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APAC Region and Its Current Position as An AI HubBy CIOAdvisor Apac | Wednesday, September 04, 2019
The Asia Pacific region is currently capable of learning unbelievably quickly and adapt even faster to the continually altering social trends and professional opportunities that are available. Artificial intelligence and machine learning have evolved to be a crucial trend in the Asian continent.
FREMONT, CA: Enterprises plying in the APAC region are far ahead in constructively utilizing AI technology for arriving at business improvements. About 35 percent of companies have reported that through high-end AI, They have been able to record significant value for their business. This trend is sure to continue in the future as well.
This is quite an impressive number, as the same statistics stands at about 14 percent in North America, whereas in the EMEA region would be able to show about 7 percent of business growth through AI, as per a study by Protiviti, a global consulting enterprise.
The study further points out that businesses based in the APAC region are way ahead of or at least on par with the rest of the world. About 22 percent of enterprises plying in the region are at sophisticated stages concerning machine learning. Again, on comparison with the other regions such as North America and Europe, the numbers are just 11 percent and 7 percent respectively.
Currently, though the APAC is at a better position in gaining tangible value through the incorporation of advanced AI, there is still room for development. Within a period of two years, this number is expected to be more than double.
The Immediate Future
APAC is expected to become one among the leading areas worldwide for AI within the next ten years or so.
Also, considering the fact that the APAC region comprises more than half of the global population, AI has a major role to play here. In turn, AI incorporation in the area will have an impact on global business and technology trends as well.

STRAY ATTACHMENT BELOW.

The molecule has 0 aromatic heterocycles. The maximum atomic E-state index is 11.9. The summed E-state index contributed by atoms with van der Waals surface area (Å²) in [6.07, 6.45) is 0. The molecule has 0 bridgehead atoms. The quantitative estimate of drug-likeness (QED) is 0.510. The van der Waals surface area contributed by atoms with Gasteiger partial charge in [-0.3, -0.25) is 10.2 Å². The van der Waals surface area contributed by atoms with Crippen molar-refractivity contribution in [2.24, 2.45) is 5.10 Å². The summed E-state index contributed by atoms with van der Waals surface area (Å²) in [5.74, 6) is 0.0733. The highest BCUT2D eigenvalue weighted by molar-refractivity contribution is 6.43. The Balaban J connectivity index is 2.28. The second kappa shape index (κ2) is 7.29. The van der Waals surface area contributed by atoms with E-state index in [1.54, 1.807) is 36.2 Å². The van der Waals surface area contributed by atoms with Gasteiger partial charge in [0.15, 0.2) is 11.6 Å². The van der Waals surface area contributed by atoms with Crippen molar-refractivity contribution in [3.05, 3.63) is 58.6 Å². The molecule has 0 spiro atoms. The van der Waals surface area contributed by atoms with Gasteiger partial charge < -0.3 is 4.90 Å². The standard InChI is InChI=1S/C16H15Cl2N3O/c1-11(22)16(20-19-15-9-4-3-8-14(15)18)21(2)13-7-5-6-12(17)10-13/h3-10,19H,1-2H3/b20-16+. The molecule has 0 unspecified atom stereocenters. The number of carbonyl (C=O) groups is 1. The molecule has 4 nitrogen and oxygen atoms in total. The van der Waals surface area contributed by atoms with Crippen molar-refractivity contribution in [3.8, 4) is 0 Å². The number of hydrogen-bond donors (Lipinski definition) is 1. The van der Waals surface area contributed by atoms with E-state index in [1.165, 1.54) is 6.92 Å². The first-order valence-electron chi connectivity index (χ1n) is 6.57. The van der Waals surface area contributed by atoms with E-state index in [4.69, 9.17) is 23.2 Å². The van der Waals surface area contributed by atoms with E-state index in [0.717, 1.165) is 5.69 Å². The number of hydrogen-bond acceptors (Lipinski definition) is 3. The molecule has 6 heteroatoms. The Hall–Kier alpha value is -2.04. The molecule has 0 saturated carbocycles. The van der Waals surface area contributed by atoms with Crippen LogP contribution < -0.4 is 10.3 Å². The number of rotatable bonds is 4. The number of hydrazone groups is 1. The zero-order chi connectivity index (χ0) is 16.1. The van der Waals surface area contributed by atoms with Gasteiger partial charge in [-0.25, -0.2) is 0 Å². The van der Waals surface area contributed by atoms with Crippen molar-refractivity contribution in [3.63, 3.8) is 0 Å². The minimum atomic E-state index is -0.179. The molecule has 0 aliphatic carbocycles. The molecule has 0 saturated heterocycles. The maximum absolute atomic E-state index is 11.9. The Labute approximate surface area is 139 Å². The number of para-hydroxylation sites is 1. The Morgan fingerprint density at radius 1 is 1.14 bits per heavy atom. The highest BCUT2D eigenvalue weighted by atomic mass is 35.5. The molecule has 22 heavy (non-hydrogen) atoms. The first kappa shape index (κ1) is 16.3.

Among the countries, China has already proved itself as a prominent player in the AI landscape. The nation has already made public its attempts toward making China an international leader in the field of AI by the year 2030.
Besides China, other countries in the region, including Taiwan, India, Korea, Singapore, and Japan have announced their artificial intelligence approach and strategies. These countries are focusing on their areas of strength, whether it is software, services, or hardware. Indonesia and Vietnam are still at the initial stages, as just a quarter of enterprises are actively using AI.
AI is expected to permeate almost all of the industries in the future. Currently, the primary sectors that are encouraging for AI integration in the APAC arena include education, agriculture, and health care. The emergence of these sectors as the most potential hub for artificial intelligence is partly because, AI, when integrated into these sectors can extend its advantages to all.
Moreover, AI will continue to influence conventional industries, including advertising, retail, business services, telecommunications, and others in the area.
The technology is being increasingly used for providing an innovative approach for customers with novel business models, services, and products. Through innovation powered by AI, it is possible to create new supply chains and market ecosystems.
Also, the public sector will be yet another decisive area for AI innovation as the APAC region consists of one of the biggest concentrations concerning smart cities, wherein ongoing urbanization facilitates exceptional challenges besides opportunities for arriving at new efficiencies.
Machine learning will be the most commonly deployed AI tool, followed by automated reasoning, natural language processing, and robotic process automation. In the immediate future, image recognition coupled with reinforcement learning will be the highest growing fields of AI.
A drastic scarcity of internal talent ranks as APAC's biggest and most evident obstacle in effectively deploying AI across sectors. What makes it worse is that filling the gap fails to be easy as professionals with expertise in artificial intelligence are less and in very high demand. Further, there is no surety regarding their long-term deployment. Additionally, the costs involved in the AI deployment can be way too beyond expectation.